Eighteen days after the Rev. Martin Luther King Jr. delivered his “I Have a Dream” speech, four young girls were killed in the bombing of the 16th Street Baptist Church in Birmingham, Ala. Days later, King delivered their eulogy, and demonstrated why America would have been lost without the civil rights movement.

If there were ever an excuse for retaliatory anger, it was the murder of these children. And you can tell King was feeling that emotion’s pull. This act, he said, was “one of the most vicious, heinous crimes ever perpetrated against humanity.” He then channeled the girls’ voices, speaking to a hypocritical, racist, complacent society: “They have something to say to every minister of the gospel who has remained silent behind the safe security of stained-glass windows. They have something to say to every politician who has fed his constituents the stale bread of hatred and the spoiled meat of racism. . . . They say to each of us, Black and White alike, that we must substitute courage for caution.”

This was probably expected. But King proceeded to make two points that would have left many uncomfortable.

First, he argued for a definition of justice larger than a correct legal outcome. “We must be concerned,” he said, “not merely about who murdered them, but about the system, the way of life and the philosophy which produced the murderers.”

Second, King held out hope that white-supremacist philosophy could be challenged and changed among Whites themselves: “We must not lose faith in our White brothers. Somehow we must believe that the most misguided among them can learn to respect the dignity and worth of all human personality.”

This remains shocking, even decades later. Speaking in King’s place at that funeral, I would not have been large enough to assert “faith in our White brothers,” given how thin the reasons for such faith appeared to be. King could have said, based on strong evidence, that most White Americans were beyond hope, and that a government of the Whites, by the Whites and for the Whites was irreparable.

I thought of King’s message in light of the death of George Floyd and the conviction of his murderer. In the case of the Birmingham bombing, justice took decades to arrive, during which time the murderers grew old in freedom. In Floyd’s case, justice was swifter. But we are left confronting “the system, the way of life and the philosophy” that led to Floyd’s death.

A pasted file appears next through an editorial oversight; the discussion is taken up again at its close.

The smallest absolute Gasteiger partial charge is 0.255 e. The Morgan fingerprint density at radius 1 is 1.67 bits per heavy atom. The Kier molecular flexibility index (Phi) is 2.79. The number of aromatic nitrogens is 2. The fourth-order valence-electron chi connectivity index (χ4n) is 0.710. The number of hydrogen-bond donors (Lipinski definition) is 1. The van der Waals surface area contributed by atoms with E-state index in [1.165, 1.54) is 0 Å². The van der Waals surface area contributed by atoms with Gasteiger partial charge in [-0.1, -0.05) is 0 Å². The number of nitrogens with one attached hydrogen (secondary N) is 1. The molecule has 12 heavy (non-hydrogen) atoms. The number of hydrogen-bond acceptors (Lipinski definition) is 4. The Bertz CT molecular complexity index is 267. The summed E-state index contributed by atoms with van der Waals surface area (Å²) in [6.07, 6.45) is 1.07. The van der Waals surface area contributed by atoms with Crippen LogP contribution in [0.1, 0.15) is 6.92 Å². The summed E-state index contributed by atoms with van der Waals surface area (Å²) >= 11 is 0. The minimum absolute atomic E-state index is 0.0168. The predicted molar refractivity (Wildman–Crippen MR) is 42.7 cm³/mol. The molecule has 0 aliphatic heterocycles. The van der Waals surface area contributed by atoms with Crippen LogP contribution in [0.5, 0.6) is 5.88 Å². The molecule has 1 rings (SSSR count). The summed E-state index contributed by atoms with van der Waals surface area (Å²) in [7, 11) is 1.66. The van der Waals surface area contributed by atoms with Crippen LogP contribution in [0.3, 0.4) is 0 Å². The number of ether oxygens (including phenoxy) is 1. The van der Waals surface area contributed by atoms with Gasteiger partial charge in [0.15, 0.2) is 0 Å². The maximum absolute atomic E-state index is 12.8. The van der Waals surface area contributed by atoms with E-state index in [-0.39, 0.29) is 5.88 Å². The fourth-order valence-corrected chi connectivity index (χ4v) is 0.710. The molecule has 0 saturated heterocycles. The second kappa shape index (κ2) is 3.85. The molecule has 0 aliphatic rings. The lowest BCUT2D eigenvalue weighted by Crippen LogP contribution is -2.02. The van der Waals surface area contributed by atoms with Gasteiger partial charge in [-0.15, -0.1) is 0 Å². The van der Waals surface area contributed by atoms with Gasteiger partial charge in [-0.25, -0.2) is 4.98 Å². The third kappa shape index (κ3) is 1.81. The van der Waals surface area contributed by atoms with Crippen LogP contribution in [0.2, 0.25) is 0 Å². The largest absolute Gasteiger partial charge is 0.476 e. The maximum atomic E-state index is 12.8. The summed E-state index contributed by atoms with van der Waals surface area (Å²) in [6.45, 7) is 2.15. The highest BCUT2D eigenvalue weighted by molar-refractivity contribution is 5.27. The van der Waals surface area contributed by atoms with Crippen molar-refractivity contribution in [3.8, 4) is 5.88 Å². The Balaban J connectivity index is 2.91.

White people in America tend to assume, at a deep level, that America’s economic, governmental and legal systems are roughly fair. This, after all, is how people such as me generally experience them. And this allows for facile, sometimes unconscious, judgments. Because American systems seem fair, it must be individuals’ fault when they are poor, powerless or imprisoned.

It is a failure of imagination that leads to the persistence of injustice. People for whom the system works have a hard time understanding the lasting, disastrous economic consequences of centuries of stolen labor, or the continuing legacy of disenfranchisement and voter suppression, or the fear generated by policing that targets and dehumanizes minorities.

Focusing on such systemic injustice is not the recent result of “wokeness.” It is unavoidable when a country’s treatment of some groups is dramatically at odds with its national ideals. Through much of American history, this tension was described in religious rather than academic language. In 1775, an African British Methodist missionary was expelled from South Carolina after preaching “against the Laws of the Province respect[ing] slaves [and] compar[ing] their state with that of the Israelites during their Egyptian Bonda[g]e.” For centuries, Black Americans have taken the story of Exodus — the story of an oppressed but divinely chosen people seeking a promised land of freedom — as their own.

But if Black Americans play the role of Israel in this historical drama, then America must be Egypt — the Bible’s embodiment of tyranny and oppression. This was a critique of systemic injustice far harsher than anything the New York Times’s 1619 Project has produced, and a challenge to the dominant myth of American identity — its claim of moral exceptionalism.

So the accusation of systemic injustice is hardly new. But the reaction of civil rights leaders such as King was remarkable. Rather than judging America beyond hope, they loved it for what it might someday become: a multiracial society of equal justice and opportunity. Opposing racism was not only a method to confront injustice; it was also a way to help reclaim the personhood of Whites, who could finally lay down the burden of their bias.

America, it turns out, is both Egypt and Israel — an oppressor struggling to challenge oppression. And the voices of those girls killed in Alabama, and of a man murdered in Minneapolis, still urge us to courage.

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